Travel Journal: Tetouan
I have a proposition for you, reader: Let's keep this one quiet. I write this post, you read it and scroll through the pictures, and it becomes a silent nod and handshake between us. The implied agreement: We'll keep Tetouan to ourselves.
Tetouan is draped over rolling hills at the feet of the Rif mountains, far enough inland that the sea is a blue splinter on the horizon. Like any city, it's not just one thing: it's a university town, it's a transit hub, it's a workaday place, it's mentioned in Arabic chronicles dating back to the 9th century, it's inscribed in UNESCO's world heritage list. The inspiration for the city's nickname, "La Paloma Blanca"—the White Dove—is visually obvious from a distance of some miles. The use of Spanish to nickname a Moroccan city, however, adds a bit more to the story.
The city has had centuries of interactions with Spain, from the 15th century (pirate-thwarting Castillian attacks and Andalucian refugee influxes spurred by the Reconquista) right through to the 20th (Tetouan was the capital of the Spanish protectorate of Morocco from 1912 to 1956). The effects of that long relationship are written in the city's architecture. The 14th-century medina has a distinct Hispano-Moresque flavor, and you could be forgiven for believing that the Ensanche district of the "new" city was removed from some corner of Madrid and meticulously rebuilt here, brick by brick. Placards around the city note Spain's contributions to restoration efforts in the medina.
So what's with the impulse to keep this fascinating, lovely place on the down-low? It's not as though travelers don't come through. After all, there are hotels and restaurants to accommodate them, and there are tourist goods in the souks.
But coming to a place like this and finding it devoid of other travelers is an experience that's hard to find, especially in Morocco. We strolled around, watched life buzz on around us and got lost in the warren of lanes and tiny passages.
The souks were a delightful parade of goods, from the heavy woolen djellabas woven in the area to secondhand tools and appliances to hand-carved spoons. Sales pitches ranged from low-key to non-existent.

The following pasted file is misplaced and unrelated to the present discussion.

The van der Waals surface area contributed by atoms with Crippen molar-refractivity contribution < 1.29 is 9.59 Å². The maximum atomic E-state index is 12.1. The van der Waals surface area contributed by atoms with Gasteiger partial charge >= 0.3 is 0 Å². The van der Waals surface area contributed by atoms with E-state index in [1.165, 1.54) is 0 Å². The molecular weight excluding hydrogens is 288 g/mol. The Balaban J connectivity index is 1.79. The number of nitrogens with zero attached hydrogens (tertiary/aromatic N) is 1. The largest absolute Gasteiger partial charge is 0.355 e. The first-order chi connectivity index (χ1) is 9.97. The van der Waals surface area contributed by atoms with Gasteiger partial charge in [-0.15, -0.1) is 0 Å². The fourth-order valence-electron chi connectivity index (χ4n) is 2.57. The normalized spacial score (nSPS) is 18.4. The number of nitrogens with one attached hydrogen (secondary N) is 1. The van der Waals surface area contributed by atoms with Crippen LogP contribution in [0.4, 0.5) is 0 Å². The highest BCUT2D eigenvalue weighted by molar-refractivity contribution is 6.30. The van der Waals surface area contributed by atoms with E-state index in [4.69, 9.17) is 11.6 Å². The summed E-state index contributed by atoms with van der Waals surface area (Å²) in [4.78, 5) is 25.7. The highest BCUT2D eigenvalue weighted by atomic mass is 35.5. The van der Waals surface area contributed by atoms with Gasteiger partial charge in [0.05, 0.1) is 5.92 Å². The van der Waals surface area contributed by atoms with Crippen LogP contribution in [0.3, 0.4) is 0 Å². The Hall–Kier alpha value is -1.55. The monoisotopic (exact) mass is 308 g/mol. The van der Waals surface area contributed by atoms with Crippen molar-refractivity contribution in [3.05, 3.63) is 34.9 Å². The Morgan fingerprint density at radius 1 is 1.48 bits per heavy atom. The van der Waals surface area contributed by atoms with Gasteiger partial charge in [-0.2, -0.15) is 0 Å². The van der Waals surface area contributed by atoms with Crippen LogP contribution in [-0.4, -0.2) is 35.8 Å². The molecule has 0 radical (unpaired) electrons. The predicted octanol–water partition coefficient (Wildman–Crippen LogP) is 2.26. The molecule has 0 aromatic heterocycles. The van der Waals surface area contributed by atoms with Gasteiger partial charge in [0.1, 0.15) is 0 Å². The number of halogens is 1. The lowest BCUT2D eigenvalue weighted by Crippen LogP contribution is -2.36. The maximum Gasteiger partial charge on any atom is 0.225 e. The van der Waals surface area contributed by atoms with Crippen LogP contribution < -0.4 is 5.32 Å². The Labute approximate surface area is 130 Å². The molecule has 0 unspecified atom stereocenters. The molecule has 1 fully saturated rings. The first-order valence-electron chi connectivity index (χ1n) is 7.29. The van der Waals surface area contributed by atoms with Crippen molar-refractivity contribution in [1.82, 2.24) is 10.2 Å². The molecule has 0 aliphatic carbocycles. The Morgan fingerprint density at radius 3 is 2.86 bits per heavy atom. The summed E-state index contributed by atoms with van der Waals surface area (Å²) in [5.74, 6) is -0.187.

It was, however, our first taste of market browsing on a Friday in Morocco. The fact that most places were closed up in observance of the holy day added to the tranquility.
We did find some folks at work when we stumbled upon the city's tannery. No one led us to it, no one offered to guide us through for a handful of dirhams. We came up to it, read a sign telling us what it was and proceeded to walk around without so much as a cat paying attention to us.
Climbing up to the old ramparts provides a view not only of the tannery but the medina buildings that rise up the hill behind it.
In virtually any blog post or travel article about Morocco, you end up reading about how tanneries function. In truth, I find a lot of them sensationalistic. Yes, cow urine and pigeon droppings are used to in a solution that softens the hides and makes them easier to scrape. Unsurprisingly, that solution has a distinctive smell, but I promise, you can power through it—without the sprig of mint—and you'll live. And if you're going to get squeamish about those things, do you really want to own leather anyway?
I find it fascinating that tanneries like this one are in the neighborhood of 500 years old, and despite all the technology and chemicals that have come and gone, this is still considered the best way to not only get the job done, but to make a product for which the whole country is renowned. That line between the past and the present, and the heritage of craftsmanship that it upholds, seems like reason enough to observe this hardcore profession without pinching your nose.
This gentleman was the one person at the tannery who took interest in us, and he invited us into his workshop to demonstrate scraping down some skins. He used a huge tool with a blade on one end and a padded yoke—which you can just see under his arm—on the other. Draping the hide over a board, he held it in place with his knees and one hand while pushing the blade down with the whole weight of his upper body. This is truly a job of incredible physical demands.
Seeing all the leather goods available in Morocco beggars belief that they could all be made in this taxing, highly analog way. But in the workshops and warehouses around the tannery, it's clear just how much still gets done by hand in Tetouan.
Toward late afternoon, a buzz started to hum through the medina. As we walked through the souks, we followed the flow of humanity that was building up and it led us to the food market that runs along and then spills outside the medina walls.
Vendors meticulously stacked their fruits and vegetables, butchers hung out fresh cuts, olive vendors coaxed messy piles into tidy pyramids, and shoppers filled their bags.
We were leaving town just as seemingly everyone was going home to make dinner and spend time with their families. The scene was hectic, but also sweet in its familiarity. My hope that Tetouan stays as it is is less about hoarding an inside traveler's secret than it is a hope that the blessed normalness of life—shopping for groceries, family time on a day of rest—can continue undisturbed even in a place that is, to an outsider, so extraordinary.